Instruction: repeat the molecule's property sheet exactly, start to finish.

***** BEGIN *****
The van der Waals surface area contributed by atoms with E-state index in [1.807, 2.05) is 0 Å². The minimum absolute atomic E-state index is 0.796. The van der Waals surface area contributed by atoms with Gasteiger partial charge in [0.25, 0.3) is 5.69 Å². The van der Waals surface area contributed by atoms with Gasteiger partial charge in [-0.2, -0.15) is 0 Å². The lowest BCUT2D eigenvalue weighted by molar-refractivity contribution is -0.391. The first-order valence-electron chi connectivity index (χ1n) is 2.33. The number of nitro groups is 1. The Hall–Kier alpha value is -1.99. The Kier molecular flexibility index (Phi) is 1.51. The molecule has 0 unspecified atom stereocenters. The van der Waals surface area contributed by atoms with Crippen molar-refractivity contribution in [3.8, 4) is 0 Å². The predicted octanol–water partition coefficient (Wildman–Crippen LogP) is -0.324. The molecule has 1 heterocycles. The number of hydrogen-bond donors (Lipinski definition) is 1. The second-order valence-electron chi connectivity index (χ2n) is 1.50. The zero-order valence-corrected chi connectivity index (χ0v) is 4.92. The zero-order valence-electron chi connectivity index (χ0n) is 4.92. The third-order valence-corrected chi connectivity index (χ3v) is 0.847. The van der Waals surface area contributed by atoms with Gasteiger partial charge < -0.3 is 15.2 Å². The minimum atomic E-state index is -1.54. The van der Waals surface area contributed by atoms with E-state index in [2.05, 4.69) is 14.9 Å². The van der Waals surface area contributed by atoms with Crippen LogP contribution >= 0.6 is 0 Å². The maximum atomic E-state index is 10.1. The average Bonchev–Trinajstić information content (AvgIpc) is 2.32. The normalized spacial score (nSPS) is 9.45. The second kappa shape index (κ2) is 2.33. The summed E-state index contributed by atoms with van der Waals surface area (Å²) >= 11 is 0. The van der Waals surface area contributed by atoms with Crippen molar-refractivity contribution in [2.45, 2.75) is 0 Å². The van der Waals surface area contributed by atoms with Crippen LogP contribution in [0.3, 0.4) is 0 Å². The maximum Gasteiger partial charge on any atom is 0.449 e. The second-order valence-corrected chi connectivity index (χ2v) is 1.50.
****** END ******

The van der Waals surface area contributed by atoms with E-state index in [1.807, 2.05) is 0 Å². The minimum absolute atomic E-state index is 0.796. The van der Waals surface area contributed by atoms with Gasteiger partial charge in [0.25, 0.3) is 5.69 Å². The van der Waals surface area contributed by atoms with Gasteiger partial charge in [-0.2, -0.15) is 0 Å². The lowest BCUT2D eigenvalue weighted by molar-refractivity contribution is -0.391. The first-order valence-electron chi connectivity index (χ1n) is 2.33. The number of nitro groups is 1. The Hall–Kier alpha value is -1.99. The Kier molecular flexibility index (Phi) is 1.51. The molecule has 0 unspecified atom stereocenters. The van der Waals surface area contributed by atoms with Crippen molar-refractivity contribution in [3.8, 4) is 0 Å². The predicted octanol–water partition coefficient (Wildman–Crippen LogP) is -0.324. The molecule has 1 heterocycles. The number of hydrogen-bond donors (Lipinski definition) is 1. The second-order valence-electron chi connectivity index (χ2n) is 1.50. The zero-order valence-corrected chi connectivity index (χ0v) is 4.92. The zero-order valence-electron chi connectivity index (χ0n) is 4.92. The third-order valence-corrected chi connectivity index (χ3v) is 0.847. The van der Waals surface area contributed by atoms with Gasteiger partial charge < -0.3 is 15.2 Å². The minimum atomic E-state index is -1.54. The van der Waals surface area contributed by atoms with E-state index in [2.05, 4.69) is 14.9 Å². The van der Waals surface area contributed by atoms with Crippen LogP contribution >= 0.6 is 0 Å². The maximum atomic E-state index is 10.1. The average Bonchev–Trinajstić information content (AvgIpc) is 2.32. The normalized spacial score (nSPS) is 9.45. The second kappa shape index (κ2) is 2.33. The summed E-state index contributed by atoms with van der Waals surface area (Å²) >= 11 is 0. The van der Waals surface area contributed by atoms with Crippen molar-refractivity contribution in [2.45, 2.75) is 0 Å². The van der Waals surface area contributed by atoms with Crippen LogP contribution in [0.3, 0.4) is 0 Å². The maximum Gasteiger partial charge on any atom is 0.449 e. The second-order valence-corrected chi connectivity index (χ2v) is 1.50.